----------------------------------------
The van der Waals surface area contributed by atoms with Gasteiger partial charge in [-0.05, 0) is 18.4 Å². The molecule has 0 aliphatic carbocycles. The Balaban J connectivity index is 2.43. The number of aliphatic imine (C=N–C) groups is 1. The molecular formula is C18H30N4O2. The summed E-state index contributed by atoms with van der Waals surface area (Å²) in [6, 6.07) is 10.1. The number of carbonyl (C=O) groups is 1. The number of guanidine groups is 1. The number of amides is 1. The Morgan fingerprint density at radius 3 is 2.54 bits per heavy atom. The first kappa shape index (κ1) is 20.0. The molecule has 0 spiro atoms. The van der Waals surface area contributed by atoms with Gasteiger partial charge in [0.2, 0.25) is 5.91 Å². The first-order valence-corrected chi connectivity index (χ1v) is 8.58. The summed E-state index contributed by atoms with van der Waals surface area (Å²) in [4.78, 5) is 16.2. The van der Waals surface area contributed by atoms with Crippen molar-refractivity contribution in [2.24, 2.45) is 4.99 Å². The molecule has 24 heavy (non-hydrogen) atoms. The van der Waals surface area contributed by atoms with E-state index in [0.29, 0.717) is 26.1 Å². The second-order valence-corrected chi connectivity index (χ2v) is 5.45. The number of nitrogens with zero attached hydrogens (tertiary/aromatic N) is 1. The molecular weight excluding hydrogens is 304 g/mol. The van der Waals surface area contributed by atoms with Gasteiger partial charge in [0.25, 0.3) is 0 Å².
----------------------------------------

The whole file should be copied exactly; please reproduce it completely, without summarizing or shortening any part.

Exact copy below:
The van der Waals surface area contributed by atoms with Gasteiger partial charge in [-0.05, 0) is 18.4 Å². The molecule has 0 aliphatic carbocycles. The Balaban J connectivity index is 2.43. The number of aliphatic imine (C=N–C) groups is 1. The molecular formula is C18H30N4O2. The summed E-state index contributed by atoms with van der Waals surface area (Å²) in [6, 6.07) is 10.1. The number of carbonyl (C=O) groups is 1. The number of guanidine groups is 1. The number of amides is 1. The Morgan fingerprint density at radius 3 is 2.54 bits per heavy atom. The first kappa shape index (κ1) is 20.0. The molecule has 0 spiro atoms. The van der Waals surface area contributed by atoms with Gasteiger partial charge in [0.2, 0.25) is 5.91 Å². The first-order valence-corrected chi connectivity index (χ1v) is 8.58. The summed E-state index contributed by atoms with van der Waals surface area (Å²) in [4.78, 5) is 16.2. The van der Waals surface area contributed by atoms with Crippen molar-refractivity contribution in [2.24, 2.45) is 4.99 Å². The molecule has 24 heavy (non-hydrogen) atoms. The van der Waals surface area contributed by atoms with E-state index in [0.29, 0.717) is 26.1 Å². The second-order valence-corrected chi connectivity index (χ2v) is 5.45. The number of nitrogens with zero attached hydrogens (tertiary/aromatic N) is 1. The molecular weight excluding hydrogens is 304 g/mol. The van der Waals surface area contributed by atoms with Gasteiger partial charge in [0.25, 0.3) is 0 Å².